Wednesday, July 25, 2007

The Opinionator: A blog at the NY Times

Yesterday we were told that Mohammad Zahir Shah, the last (so far as we know) king of Afghanistan, died in Kabul, and most obituaries paint him as a well-meaning if ineffectual old man. James S. Robbins at National Review Online sees him as something altogether different — a model, of the Platonic sort:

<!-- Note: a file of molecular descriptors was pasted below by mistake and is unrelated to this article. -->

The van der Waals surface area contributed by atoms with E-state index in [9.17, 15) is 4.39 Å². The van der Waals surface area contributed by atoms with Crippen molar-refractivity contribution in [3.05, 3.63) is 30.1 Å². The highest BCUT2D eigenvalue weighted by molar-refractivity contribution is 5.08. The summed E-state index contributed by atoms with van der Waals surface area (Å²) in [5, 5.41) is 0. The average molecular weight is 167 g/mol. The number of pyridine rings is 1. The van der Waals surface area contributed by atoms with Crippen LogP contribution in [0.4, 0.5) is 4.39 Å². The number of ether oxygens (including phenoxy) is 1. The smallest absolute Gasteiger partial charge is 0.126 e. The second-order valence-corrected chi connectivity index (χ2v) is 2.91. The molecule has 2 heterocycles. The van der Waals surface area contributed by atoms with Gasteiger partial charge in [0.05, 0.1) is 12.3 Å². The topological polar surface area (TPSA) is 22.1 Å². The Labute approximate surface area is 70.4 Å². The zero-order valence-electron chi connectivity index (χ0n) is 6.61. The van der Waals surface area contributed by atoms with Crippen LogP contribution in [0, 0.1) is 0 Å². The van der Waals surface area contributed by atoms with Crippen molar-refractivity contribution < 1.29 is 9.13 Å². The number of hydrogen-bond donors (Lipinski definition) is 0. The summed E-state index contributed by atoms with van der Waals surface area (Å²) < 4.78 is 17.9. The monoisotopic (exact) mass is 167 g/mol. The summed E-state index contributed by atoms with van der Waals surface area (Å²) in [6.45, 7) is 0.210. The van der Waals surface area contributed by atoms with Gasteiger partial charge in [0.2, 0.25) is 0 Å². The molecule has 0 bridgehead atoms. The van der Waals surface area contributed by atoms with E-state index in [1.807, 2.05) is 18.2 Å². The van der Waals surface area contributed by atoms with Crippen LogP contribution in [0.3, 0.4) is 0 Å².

How many people now captive in Middle Eastern dictatorships would rather be living under the enlightened rule of someone like King Abdullah II of Jordan, or Sheikh Mohammed bin Rashid Al Maktoum, the emir of Dubai? Or King Hamad bin Isa Al Khalifa of Bahrain, or Sheikh Hamad bin Khalifa Al-Thani, emir of Qatar? These countries enjoy relative peace and sometimes dazzling prosperity, Dubai in particular. Their societies are comparatively tolerant, and Western-oriented. Of course not all monarchies are so praiseworthy, but when stacked up against post-Pahlavi Iran or Syria under the Assads, we really have to reconsider the traditional definition of political development. Zahir Shah may not have been the most dynamic king, but a gentle, kindly monarch and his mildly corrupt relatives are better guardians of liberty than nationalistic dictators or stern-eyed mullahs, each with interchangeable secret police and mechanisms of oppression.